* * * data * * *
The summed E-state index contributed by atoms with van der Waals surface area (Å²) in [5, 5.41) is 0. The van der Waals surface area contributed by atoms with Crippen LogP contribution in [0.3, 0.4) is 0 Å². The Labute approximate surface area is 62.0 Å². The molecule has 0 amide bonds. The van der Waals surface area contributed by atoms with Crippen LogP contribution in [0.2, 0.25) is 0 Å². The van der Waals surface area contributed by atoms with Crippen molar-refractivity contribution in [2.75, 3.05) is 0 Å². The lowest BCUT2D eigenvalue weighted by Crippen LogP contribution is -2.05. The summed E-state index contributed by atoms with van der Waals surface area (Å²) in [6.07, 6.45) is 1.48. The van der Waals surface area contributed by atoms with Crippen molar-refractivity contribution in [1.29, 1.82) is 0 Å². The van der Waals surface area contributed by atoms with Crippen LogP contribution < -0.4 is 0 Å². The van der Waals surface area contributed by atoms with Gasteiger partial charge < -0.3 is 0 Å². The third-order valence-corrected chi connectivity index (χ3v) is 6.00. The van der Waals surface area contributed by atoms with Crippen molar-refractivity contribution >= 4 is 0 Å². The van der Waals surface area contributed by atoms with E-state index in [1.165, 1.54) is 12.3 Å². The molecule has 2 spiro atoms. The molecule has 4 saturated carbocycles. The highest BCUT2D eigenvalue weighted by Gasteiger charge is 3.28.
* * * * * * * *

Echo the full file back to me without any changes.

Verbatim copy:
The summed E-state index contributed by atoms with van der Waals surface area (Å²) in [5, 5.41) is 0. The van der Waals surface area contributed by atoms with Crippen LogP contribution in [0.3, 0.4) is 0 Å². The Labute approximate surface area is 62.0 Å². The molecule has 0 amide bonds. The van der Waals surface area contributed by atoms with Crippen LogP contribution in [0.2, 0.25) is 0 Å². The van der Waals surface area contributed by atoms with Crippen molar-refractivity contribution in [2.75, 3.05) is 0 Å². The lowest BCUT2D eigenvalue weighted by Crippen LogP contribution is -2.05. The summed E-state index contributed by atoms with van der Waals surface area (Å²) in [6.07, 6.45) is 1.48. The van der Waals surface area contributed by atoms with Crippen molar-refractivity contribution in [1.29, 1.82) is 0 Å². The van der Waals surface area contributed by atoms with Crippen LogP contribution < -0.4 is 0 Å². The van der Waals surface area contributed by atoms with Gasteiger partial charge < -0.3 is 0 Å². The third-order valence-corrected chi connectivity index (χ3v) is 6.00. The van der Waals surface area contributed by atoms with Crippen molar-refractivity contribution >= 4 is 0 Å². The van der Waals surface area contributed by atoms with E-state index in [1.165, 1.54) is 12.3 Å². The molecule has 2 spiro atoms. The molecule has 4 saturated carbocycles. The highest BCUT2D eigenvalue weighted by Gasteiger charge is 3.28.